Historic

Key.Aero leads the way in the field of aviation history and heritage. Enjoy an outstanding mix of restoration and warbird features, fascinating articles on aviation history produced by some of the best writers in the business and in-depth and entertaining reports on all historic aircraft. Broad coverage spans the earliest years of flight through to the Cold War, encompassing countless aircraft types and their aerial achievements, plus Key.Aero offers the very latest historical aviation news.

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Aeroplane Datafile: Me 163 Komet

Despite being selected for Me 163 pilot training, Josef Kurz never got to fly the type under rocket power before the war ended. Much later, having become a very seasoned gliding exponent, he decided to build an airworthy Komet replica...

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A very special Tiger Moth

More than 3,400 Tiger Moths were turned out by the Morris Motors factory at Cowley in Oxford during wartime. Many still survive. But few, if any, can quite boast the background of David Cyster’s example...

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The amazing story of maverick siblings Luis and Ruth Fontés

Luis and Ruth Fontés, brother and sister, hit the headlines for their motorsport and air racing exploits during the 1930s — and not always for the right reasons...

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The Me 163 in service

The Komet’s combat career was brief, but deadly — for both sides. Aeroplane delves into the service life of the Me 163

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The Illustrious 500 Squadron

Engaged in the Operation ‘Torch’ landings and anti-U-boat patrols in the Mediterranean, No 500 Squadron’s efforts with the Lockheed Hudson added considerably to this auxiliary unit’s already illustrious reputation

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The rise and fall of the Semiquaver

Shortly after the trans-Atlantic episode, Martinsyde drafted a new machine, this time a racing aeroplane...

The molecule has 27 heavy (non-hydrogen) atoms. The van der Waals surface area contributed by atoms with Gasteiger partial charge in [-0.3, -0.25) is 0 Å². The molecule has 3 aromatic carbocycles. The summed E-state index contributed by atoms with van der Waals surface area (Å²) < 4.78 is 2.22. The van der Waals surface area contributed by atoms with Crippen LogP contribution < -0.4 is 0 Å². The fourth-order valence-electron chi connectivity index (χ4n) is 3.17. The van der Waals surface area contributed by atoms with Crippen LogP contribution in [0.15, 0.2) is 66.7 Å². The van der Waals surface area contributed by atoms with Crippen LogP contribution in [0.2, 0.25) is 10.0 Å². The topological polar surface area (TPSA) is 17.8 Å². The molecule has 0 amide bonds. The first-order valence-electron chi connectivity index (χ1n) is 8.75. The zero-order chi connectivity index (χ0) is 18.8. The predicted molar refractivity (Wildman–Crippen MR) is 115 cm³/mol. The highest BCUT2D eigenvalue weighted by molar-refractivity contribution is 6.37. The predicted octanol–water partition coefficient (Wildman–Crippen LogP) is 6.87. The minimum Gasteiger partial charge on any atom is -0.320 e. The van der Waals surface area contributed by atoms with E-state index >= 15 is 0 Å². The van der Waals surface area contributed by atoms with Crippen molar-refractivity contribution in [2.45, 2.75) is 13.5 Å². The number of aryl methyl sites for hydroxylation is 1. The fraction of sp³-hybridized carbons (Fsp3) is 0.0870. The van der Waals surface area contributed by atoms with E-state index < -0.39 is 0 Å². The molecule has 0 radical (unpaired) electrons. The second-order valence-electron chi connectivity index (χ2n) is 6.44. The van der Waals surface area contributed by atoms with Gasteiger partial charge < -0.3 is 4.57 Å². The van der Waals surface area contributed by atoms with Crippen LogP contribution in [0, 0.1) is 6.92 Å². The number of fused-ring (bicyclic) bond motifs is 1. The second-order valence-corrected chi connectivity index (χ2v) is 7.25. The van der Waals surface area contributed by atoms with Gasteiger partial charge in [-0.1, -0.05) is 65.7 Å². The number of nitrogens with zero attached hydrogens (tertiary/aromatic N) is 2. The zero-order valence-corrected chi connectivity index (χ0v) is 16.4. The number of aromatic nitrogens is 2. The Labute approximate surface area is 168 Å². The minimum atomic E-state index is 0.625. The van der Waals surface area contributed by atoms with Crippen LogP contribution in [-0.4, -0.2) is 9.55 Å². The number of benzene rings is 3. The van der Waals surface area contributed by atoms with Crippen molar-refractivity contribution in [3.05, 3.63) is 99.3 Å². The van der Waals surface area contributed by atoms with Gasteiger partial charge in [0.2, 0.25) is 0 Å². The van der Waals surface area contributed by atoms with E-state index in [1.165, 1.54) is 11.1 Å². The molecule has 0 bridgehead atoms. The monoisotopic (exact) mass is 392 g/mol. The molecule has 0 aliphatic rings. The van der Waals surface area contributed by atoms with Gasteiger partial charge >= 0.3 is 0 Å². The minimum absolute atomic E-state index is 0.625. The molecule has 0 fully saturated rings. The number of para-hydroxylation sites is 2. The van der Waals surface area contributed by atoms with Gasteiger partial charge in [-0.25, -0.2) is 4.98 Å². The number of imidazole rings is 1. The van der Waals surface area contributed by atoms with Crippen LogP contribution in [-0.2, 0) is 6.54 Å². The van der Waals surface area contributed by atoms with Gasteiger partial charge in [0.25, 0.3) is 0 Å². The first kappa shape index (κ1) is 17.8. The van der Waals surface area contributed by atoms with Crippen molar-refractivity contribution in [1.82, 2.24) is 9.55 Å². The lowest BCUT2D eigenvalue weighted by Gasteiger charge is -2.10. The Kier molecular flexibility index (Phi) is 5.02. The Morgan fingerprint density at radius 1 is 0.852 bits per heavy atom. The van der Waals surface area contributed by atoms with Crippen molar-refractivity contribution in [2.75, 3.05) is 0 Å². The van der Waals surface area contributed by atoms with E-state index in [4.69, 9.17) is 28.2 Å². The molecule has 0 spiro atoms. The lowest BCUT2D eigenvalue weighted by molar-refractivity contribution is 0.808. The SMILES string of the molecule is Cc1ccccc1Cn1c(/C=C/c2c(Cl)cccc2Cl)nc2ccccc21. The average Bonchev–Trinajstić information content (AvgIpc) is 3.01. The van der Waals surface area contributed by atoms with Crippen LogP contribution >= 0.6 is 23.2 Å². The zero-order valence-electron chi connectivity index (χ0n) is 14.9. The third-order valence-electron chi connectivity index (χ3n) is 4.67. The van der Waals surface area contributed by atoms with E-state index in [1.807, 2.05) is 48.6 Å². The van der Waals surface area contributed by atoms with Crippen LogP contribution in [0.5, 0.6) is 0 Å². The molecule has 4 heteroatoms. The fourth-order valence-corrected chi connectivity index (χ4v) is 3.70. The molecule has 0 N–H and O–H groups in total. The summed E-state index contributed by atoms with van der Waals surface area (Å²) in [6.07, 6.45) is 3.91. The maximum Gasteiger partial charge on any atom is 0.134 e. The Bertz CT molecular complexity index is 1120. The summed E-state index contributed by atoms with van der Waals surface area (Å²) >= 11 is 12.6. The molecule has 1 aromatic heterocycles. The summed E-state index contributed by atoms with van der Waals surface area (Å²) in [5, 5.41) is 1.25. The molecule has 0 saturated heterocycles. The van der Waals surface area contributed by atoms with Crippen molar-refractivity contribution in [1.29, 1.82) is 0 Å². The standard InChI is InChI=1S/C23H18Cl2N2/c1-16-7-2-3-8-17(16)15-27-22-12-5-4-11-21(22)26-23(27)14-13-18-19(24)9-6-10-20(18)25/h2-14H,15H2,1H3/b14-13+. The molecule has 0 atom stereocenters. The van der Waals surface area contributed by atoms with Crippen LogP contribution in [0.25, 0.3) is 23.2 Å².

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The Last Lightning Show

RAF Binbrook’s final public salute to the service’s most dramatic jet fighter proved a virtual wash-out, but who cared?

Hurricane 501’s training duo: the Hurricane I itself and Harvard IV Wacky Wabbit, being flown by Neil Oakman and Andy Goodall respectively. Feature Premium

HURRICANE SCHOOL

Ever wondered how it's possible to sustain a private warbird operation long into the future, and provide a flow of new pilots to fly it safely? The operators of Battle of Britain veteran Hawker Hurricane I V7497 believe they have the answer

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de Havilland Mosquito: a race for the Bendix Trophy

In the brave new post-war world of the cross-country Bendix Trophy air race, surely the rapid and reliable de Havilland Mosquito would offer competitors a winning combination? Not so...

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The pro's and cons of the Me 163

No-one was in any doubt as to the Me 163’s exceptionally dangerous characteristics...

The Latest Historic Aviation News All in One Place

This is your one stop shop for everything you could possibly want to know about historic aviation. Historic aircraft flights, displays and renovations can all be found among the categories and articles linked to from this page.